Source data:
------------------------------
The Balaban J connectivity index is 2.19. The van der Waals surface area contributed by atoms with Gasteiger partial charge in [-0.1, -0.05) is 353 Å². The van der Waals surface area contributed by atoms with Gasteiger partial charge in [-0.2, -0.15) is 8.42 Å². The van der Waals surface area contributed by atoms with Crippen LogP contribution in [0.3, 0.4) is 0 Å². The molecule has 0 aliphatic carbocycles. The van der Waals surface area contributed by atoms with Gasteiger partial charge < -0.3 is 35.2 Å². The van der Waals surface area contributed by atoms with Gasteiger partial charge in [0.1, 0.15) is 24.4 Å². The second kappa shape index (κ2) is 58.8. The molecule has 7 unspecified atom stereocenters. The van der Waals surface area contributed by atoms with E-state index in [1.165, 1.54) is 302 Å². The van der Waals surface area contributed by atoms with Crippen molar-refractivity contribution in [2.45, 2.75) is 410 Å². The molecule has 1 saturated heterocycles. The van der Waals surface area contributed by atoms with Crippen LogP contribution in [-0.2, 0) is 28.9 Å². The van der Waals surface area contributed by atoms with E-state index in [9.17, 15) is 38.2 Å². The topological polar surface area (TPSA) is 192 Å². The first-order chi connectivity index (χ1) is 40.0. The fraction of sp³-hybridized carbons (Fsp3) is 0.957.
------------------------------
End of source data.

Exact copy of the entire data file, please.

The Balaban J connectivity index is 2.19. The van der Waals surface area contributed by atoms with Gasteiger partial charge in [-0.1, -0.05) is 353 Å². The van der Waals surface area contributed by atoms with Gasteiger partial charge in [-0.2, -0.15) is 8.42 Å². The van der Waals surface area contributed by atoms with Crippen LogP contribution in [0.3, 0.4) is 0 Å². The molecule has 0 aliphatic carbocycles. The van der Waals surface area contributed by atoms with Gasteiger partial charge < -0.3 is 35.2 Å². The van der Waals surface area contributed by atoms with Gasteiger partial charge in [0.1, 0.15) is 24.4 Å². The second kappa shape index (κ2) is 58.8. The molecule has 7 unspecified atom stereocenters. The van der Waals surface area contributed by atoms with E-state index in [1.165, 1.54) is 302 Å². The van der Waals surface area contributed by atoms with Crippen molar-refractivity contribution in [2.45, 2.75) is 410 Å². The molecule has 1 saturated heterocycles. The van der Waals surface area contributed by atoms with Crippen LogP contribution in [-0.2, 0) is 28.9 Å². The van der Waals surface area contributed by atoms with E-state index in [9.17, 15) is 38.2 Å². The topological polar surface area (TPSA) is 192 Å². The first-order chi connectivity index (χ1) is 40.0. The fraction of sp³-hybridized carbons (Fsp3) is 0.957.